Modern 3D printing is already well on the way to revolutionising traditional manufacturing processes, but it also has huge potential for sustainable development and humanitarian aid.
Too much algae in fresh or marine water systems poses a threat to ecosystems. A US company is turning that dangerous excess algae into a sustainable material for 3D printing.
3D printing has huge potential for sustainable development. But if the filament used to print is made of plastic, how sustainable can it ever really be?
What sounds like a utopia is already becoming reality in France and the Netherlands: in just a few days, huge 3D printers are able to produce entire houses.
Revolutionary technology from a Swedish startup makes it possible to 3D print life-size human ears and noses in about thirty minutes. Could this be the future of organ transplants?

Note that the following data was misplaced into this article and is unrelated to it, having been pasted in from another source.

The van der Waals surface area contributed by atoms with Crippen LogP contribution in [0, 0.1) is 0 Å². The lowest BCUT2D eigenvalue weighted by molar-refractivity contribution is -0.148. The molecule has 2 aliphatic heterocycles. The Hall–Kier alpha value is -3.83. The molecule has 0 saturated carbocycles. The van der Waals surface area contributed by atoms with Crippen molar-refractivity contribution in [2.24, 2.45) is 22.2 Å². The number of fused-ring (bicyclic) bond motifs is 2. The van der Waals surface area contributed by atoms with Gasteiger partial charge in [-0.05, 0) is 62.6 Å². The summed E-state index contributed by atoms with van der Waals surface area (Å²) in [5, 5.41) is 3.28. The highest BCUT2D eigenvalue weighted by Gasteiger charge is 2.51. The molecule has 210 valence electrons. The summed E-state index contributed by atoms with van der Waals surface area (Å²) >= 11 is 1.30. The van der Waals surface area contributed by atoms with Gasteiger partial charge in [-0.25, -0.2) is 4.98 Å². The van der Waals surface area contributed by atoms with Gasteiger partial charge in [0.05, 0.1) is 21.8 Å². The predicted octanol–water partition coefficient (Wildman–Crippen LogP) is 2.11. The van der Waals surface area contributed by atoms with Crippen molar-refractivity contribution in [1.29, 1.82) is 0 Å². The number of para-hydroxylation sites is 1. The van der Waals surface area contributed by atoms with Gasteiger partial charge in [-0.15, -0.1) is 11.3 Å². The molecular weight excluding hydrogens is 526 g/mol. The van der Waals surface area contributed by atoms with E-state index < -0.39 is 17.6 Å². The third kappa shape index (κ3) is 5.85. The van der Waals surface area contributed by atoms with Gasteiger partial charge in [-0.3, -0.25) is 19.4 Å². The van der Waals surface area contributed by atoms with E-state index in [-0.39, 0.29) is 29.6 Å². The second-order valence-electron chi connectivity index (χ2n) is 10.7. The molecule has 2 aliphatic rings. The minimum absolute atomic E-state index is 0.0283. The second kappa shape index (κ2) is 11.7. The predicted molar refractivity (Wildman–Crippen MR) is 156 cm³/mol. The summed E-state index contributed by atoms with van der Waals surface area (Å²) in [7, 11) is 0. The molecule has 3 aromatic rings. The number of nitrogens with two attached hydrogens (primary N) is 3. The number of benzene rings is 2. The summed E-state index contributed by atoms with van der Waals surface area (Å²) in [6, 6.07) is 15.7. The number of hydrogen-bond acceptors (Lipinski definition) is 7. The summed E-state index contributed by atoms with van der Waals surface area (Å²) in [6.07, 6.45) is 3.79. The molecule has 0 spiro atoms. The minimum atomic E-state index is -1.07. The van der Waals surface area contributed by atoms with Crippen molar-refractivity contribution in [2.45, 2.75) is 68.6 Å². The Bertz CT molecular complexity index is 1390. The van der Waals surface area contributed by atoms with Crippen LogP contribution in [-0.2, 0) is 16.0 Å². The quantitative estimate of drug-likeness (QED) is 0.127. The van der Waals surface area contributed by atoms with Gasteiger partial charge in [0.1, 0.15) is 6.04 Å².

In areas where supplies are scarce and infrastructure non-existent, could Field Ready's 3D printed solutions be the future of effective humanitarian aid?
There are tonnes of good ideas that can change the world. Regular readers of RESET will already know of a few. Every month, we will choose one idea that stands out thanks to its impact and innovative approach. Our favourite project in August: open source 3D printers made from electronic waste!
How can a combination of open source software and a whole bunch of e-waste be opening up brand new perspectives for people in developing countries?
Researchers in the US have developed a small 3D-printable device with a lens that clips onto smartphones and can be used as an inexpensive microscope in regions where diagnostic equipment is not readily available.